Tapestry, the fashion retailer formerly known as Coach, has taken back operational control of its Kate Spade China joint ventures in Hong Kong, Macau, Taiwan and the mainland.
CEO Victor Luis described the move as “an important business development initiative” and part of a plan by the group to assume greater direct control over its international distribution.
The company has also entered into a purchase agreement to acquire the Stuart Weitzman business in Northern China from its distributor.
“These transactions are in keeping with our strategic priority to maximise the opportunity with Chinese consumers globally across our brands,” said Luis.
“In addition, we are excited to announce the buyback of the Coach business in Australia and New Zealand from our distributor, with an expected closing in the third fiscal quarter. As a result, we will be creating a Tapestry hub and center of excellence in Sydney to drive growth across our portfolio, further unlocking the value of a multi-brand operating model.”
The news was included in the company’s second quarter results announcement in which Tapestry revealed a 35 per cent increase in sales, largely fuelled by the addition of the Kate Spade operations to its figures after its acquisition last July.
Net sales totalled $1.79 billion for the second quarter, up from $1.32 billion in the prior year, while net income was $63 million.
Luis said the second quarter performance exceeded the company’s expectations, with a return to growth for Coach, improved sales at Stuart Weitzman and the contribution of Kate Spade which continued to make progress after its integration into the business.
A “significant step forward”
Neil Saunders, MD of GlobalData Retail, said after removing the Kate Spade data from Tapestry’s comparable sales numbers, a modest growth rate of 2.2 per cent was achieved, which was still a “a significant step forward for the group”.
“Most pleasing is the return to growth of the Coach brand which has, for some time, seen revenue slide as the result of a pullback from a number of sales channels, including department stores. The 2.2 per cent increase signals that this period of painful adjustment is mostly over and that Coach has a stable platform from which to expand. A more disciplined approach to discounting and promotions helped margins at the brand, which flowed through to some healthy gains in operating income. In short, Coach’s game plan of becoming less ubiquitous and selling more at higher price points is now delivering.”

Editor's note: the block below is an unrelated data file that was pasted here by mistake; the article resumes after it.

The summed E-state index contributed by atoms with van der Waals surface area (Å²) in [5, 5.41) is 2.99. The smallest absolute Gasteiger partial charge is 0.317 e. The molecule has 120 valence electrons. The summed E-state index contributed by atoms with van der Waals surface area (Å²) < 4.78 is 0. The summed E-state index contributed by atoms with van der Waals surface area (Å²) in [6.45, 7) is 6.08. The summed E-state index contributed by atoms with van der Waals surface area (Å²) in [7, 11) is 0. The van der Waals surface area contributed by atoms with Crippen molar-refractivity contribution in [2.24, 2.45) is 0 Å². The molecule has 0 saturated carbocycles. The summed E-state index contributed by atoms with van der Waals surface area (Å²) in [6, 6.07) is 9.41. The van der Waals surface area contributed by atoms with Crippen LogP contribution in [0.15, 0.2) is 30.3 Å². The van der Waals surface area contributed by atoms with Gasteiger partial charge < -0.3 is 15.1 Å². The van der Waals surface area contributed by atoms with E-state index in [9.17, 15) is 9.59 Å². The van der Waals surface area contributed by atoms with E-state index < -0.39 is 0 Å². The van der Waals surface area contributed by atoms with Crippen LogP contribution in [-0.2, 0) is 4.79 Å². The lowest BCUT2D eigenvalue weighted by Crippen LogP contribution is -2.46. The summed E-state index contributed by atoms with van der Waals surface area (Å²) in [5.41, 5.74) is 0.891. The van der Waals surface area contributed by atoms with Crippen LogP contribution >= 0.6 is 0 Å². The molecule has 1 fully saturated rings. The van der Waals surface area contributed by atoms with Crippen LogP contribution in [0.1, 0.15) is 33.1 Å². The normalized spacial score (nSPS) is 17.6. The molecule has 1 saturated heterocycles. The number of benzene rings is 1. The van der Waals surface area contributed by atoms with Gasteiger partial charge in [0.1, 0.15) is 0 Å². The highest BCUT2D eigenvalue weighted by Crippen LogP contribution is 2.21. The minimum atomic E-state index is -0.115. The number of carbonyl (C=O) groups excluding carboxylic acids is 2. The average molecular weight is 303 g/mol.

Saunders said Coach deserves credit for an on-trend holiday line up, a compelling marketing campaign, and great in-store execution.
“However, we also believe that gains were aided by a confident consumer and flattered by a very soft prior year comparative. Both factors were particularly influential in the key North American market.
This leads us to be a bit more cautious about prospects over the upcoming quarters, especially as comparatives become tougher and gifting sales are less significant.”
But he said any softness in the North American market can be offset by a more aggressive and coordinated approach to international expansion.
“On this front, we are encouraged that Tapestry is taking back direct control of the Coach business in Australia and New Zealand and believe that this will help to improve the brand’s presence and influence in the region.”
Looking beyond Coach, Tapestry’s newest brand, Kate Spade performed less well. Global comparable sales declined by 7 per cent over the period, driven in part by a fall in e-commerce.
“As much as this looks disastrous, the dip is mostly the result of a deliberate change in strategy, with Tapestry pulling back from the flash sales and heavy discounting that Kate Spade previously used to drive revenue. Predictably, this has resulted in a dramatic volume decline and waning interest among some consumer segments.
“The intention is clear: Tapestry wants to take Kate Spade through the same process used to rebuild Coach. This is a necessary step to bolster brand value as Kate Spade had become too value-oriented and overly reliant on excessive, and margin depleting, promotions to drive results. We are conscious that weaning Kate Spade off the discounting drug will be far from easy and better numbers will only come through over the medium to longer term.”